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It’s been said that employees don’t leave jobs, they leave their managers. And when employees don’t have a relationship, it’s much easier for them to walk out the door. There’s really no reason to stay. So how can HR professionals encourage meaningful relationships in the workplace?

The Emotional Connection

Engagement equals connection. Human connection. Emotional connection. Employees want a relationship with their team, their manager, and want to feel connected to the organization through the work they do. When employees are connected, they’re engaged.

So, how do we define “engagement?” In an October 2013 article for Human Resource Executive, Gallup Education defined it as, “those who are enthusiastic about their work.” Non-engaged employees were defined as, “those who are satisfied with their workplaces, but not emotionally connected to them.” And actively disengaged employees were defined as, “those who are emotionally disconnected from their work and workplace.”1 Based on these definitions, we find that engagement is really rooted in emotional connection.

Get Connected

To connect with someone, you need to know them first. Many times, we think we know each other. But do you really know what motivates your team? What drives them to push their limits and reach the goals you’ve set for them? What do they care about? You probably have regular discussions with your team, but are you taking time to really know them?

At Zappos (an online retail company), they work on developing employee relationships to increase engagement. They understand that an engaged workforce leads to better communication and increased productivity. To encourage employees to interact with each other in a meaningful way, Zappos created the Grant-a-Wish Program. In the program, employees are able to submit and grant wishes for themselves and other employees. For example, maybe your co-worker wants to learn to speak Spanish or play the guitar—you can submit a wish and someone else can grant it. The theory behind the program is that it promotes team spirit. People get to really know each other. They learn about interests, dreams, and goals. This program provides that opportunity, in a fun and engaging way. In fact, Zappos strongly believes in that emotional connection and has made “building a positive team and family spirit” one of their core values.

Create the Relationship

Employees are a lot like plants: give them a place in the sun, just enough attention, but not too much, and room to grow and they'll thrive. Keep them in the dark, hover over them too much, or neglect them outright, and they'll fail to produce.”2

Is your door open or closed? You’ve heard of an open door policy, but frankly, many say they follow it but don’t. The office door may be physically open, but are you talking? Are you inviting others to stop in and say hello, to ask questions, to just catch up about their day? Open your door and invite people in.

Tell the story. You’ve got a lot of great things happening on your team. Your organization is thriving. Creativity is through the roof with new products on the horizon. Encourage your employees to tell the story of success. Showcase the teamwork and products that are driving your business to the next level.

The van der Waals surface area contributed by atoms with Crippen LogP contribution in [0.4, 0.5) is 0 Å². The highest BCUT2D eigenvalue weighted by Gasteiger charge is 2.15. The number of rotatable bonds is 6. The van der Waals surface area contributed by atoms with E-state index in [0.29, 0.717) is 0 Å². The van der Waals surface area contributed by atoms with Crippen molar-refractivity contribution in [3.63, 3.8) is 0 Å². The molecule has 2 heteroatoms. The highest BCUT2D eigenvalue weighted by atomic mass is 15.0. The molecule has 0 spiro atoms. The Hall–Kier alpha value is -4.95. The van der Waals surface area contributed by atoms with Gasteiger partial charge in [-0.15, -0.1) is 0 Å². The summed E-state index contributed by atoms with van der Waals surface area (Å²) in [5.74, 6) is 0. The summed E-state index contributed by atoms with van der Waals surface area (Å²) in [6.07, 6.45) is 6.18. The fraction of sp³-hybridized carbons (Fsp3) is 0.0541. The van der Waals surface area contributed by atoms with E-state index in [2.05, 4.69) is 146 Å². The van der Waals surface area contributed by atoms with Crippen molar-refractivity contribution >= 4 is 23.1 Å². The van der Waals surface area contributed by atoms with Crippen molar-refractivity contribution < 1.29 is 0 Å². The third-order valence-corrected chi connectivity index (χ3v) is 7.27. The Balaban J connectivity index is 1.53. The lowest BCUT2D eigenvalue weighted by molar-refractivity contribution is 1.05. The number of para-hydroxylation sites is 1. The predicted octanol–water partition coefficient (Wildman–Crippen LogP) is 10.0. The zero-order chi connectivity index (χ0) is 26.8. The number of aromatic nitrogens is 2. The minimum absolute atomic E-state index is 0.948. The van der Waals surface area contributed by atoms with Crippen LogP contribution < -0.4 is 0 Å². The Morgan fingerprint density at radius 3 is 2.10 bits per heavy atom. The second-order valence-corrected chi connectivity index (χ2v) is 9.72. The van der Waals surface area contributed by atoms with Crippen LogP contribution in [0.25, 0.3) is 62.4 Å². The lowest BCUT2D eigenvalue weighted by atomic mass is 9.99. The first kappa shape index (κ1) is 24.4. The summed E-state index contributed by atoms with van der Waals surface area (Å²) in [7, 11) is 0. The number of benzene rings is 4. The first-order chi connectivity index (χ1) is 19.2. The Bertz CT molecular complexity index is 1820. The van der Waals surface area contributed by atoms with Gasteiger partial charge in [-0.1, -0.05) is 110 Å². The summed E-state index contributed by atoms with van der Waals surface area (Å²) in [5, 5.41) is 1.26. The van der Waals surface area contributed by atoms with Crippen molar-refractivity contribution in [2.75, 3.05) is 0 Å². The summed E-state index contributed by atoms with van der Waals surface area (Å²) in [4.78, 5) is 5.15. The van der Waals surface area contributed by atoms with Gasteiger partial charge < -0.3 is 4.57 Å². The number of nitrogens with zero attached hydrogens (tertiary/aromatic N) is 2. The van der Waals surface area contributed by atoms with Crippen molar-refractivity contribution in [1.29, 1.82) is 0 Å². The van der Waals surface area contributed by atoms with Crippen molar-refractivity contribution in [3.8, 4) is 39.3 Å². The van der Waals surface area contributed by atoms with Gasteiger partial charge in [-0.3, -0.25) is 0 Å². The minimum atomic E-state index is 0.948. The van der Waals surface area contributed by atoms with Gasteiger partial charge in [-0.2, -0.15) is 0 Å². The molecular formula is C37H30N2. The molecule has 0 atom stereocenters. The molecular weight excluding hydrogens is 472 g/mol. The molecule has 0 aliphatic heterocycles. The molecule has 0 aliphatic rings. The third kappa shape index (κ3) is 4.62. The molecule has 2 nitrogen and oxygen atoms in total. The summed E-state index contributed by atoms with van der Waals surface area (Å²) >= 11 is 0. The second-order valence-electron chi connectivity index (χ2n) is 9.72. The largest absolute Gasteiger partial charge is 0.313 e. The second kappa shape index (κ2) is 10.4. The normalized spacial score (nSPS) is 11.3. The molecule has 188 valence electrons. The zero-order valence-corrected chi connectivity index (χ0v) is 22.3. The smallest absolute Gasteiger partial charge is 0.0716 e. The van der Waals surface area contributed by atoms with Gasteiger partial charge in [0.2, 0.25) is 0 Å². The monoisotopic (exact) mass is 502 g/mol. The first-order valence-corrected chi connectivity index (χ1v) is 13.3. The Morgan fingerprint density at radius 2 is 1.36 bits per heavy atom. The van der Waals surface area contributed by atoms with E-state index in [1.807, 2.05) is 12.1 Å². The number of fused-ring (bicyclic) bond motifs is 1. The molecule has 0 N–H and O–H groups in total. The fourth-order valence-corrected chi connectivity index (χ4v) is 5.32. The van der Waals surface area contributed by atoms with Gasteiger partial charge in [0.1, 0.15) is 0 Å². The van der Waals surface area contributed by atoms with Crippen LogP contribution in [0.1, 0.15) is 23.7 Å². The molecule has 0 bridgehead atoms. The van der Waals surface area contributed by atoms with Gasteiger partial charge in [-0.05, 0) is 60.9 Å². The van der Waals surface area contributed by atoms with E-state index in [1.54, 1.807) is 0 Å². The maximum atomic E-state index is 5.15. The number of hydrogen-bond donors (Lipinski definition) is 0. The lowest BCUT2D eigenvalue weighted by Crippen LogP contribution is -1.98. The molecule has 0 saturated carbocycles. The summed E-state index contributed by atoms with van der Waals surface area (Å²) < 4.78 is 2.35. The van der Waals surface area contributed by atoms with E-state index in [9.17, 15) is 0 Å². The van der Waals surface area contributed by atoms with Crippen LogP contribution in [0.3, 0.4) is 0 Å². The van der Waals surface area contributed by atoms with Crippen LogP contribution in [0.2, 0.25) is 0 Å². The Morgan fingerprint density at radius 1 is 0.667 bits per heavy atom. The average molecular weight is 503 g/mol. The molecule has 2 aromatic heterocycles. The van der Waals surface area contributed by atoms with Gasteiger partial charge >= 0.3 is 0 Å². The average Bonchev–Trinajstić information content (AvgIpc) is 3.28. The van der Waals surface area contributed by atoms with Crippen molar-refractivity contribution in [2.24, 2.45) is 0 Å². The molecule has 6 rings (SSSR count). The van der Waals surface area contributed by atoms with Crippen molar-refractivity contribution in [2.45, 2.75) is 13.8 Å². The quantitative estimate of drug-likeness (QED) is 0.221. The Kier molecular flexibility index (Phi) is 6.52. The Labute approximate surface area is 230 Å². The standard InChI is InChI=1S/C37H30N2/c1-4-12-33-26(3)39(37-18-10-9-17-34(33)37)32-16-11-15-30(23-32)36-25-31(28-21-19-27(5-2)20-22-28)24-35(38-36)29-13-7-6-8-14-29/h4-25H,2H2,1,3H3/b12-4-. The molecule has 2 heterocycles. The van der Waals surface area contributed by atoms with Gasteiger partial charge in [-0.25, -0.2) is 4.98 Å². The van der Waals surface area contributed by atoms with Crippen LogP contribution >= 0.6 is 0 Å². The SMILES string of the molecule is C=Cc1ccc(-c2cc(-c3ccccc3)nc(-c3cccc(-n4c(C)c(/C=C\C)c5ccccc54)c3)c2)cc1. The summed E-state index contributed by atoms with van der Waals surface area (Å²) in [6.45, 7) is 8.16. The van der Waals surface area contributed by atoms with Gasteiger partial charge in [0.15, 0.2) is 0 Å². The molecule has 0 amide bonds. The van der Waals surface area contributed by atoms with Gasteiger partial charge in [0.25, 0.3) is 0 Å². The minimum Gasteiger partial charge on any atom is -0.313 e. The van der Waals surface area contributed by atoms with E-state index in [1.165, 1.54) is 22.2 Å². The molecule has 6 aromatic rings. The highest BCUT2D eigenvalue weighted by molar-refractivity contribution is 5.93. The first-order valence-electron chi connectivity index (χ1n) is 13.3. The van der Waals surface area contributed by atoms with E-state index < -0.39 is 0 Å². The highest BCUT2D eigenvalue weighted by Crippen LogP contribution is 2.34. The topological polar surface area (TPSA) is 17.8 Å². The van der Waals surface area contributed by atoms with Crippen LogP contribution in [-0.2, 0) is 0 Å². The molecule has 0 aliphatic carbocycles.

At “America’s leading design firm,” IDEO, they have turned their lobbies into storytelling entrances. Each office lobby displays products or ideas that IDEO employees are proud of and what to share with others. When visitors or clients stop by the office, they get a real sense of what the company does and what the culture is like.

The lobby at 660 High Street is our best storytelling entrance. There’s the sleek soapbox car that won the intensively competitive local race called the Sand Hill Challenge. On each side of the broad lobby, shelves overflow with prototypes and final products—everything from the Heartstream defibrillator to the Palm V, Crest Neat Squeeze, Pepsi Twist n’ Go cup, and the Softbook electronic book. Nothing is placed behind glass—it’s all there for us to handle and show visitors the nuances of innovation and design.3

Telling the story connects your employees to the business. It allows them to showcase their success as a team. Building relationships is about connecting on a higher level than just work output. It means, connecting with the team, with the culture, with the organization.

Storytelling is best when it comes from the heart. We encourage studios to display their best work, but we don’t bog down the process with corporate rules. There’s no official “storytelling” policy. Bureaucracy would just kill the inspiration. The best storytelling is when the team itself is proud and wants the world to know what it’s accomplished. Morale has never been higher.3


So, find that emotional connection. Engage your employees. Know them. Understand them. Build relationships and watch your organization thrive.

1. Shadovitz, David. "Engaging College-Educated Workers."Human Resource Executive. OCT 2013: 11. Print.
2. Cornett, J.E. "How to Build a Stronger Relationship With Your Employees." Houston Chronicle. (2013): n. page.
3. Kelley, Tom, and Jonathan Littman. The Art of Innovation. London: Profile Books LTD, 2004. 140. Print.

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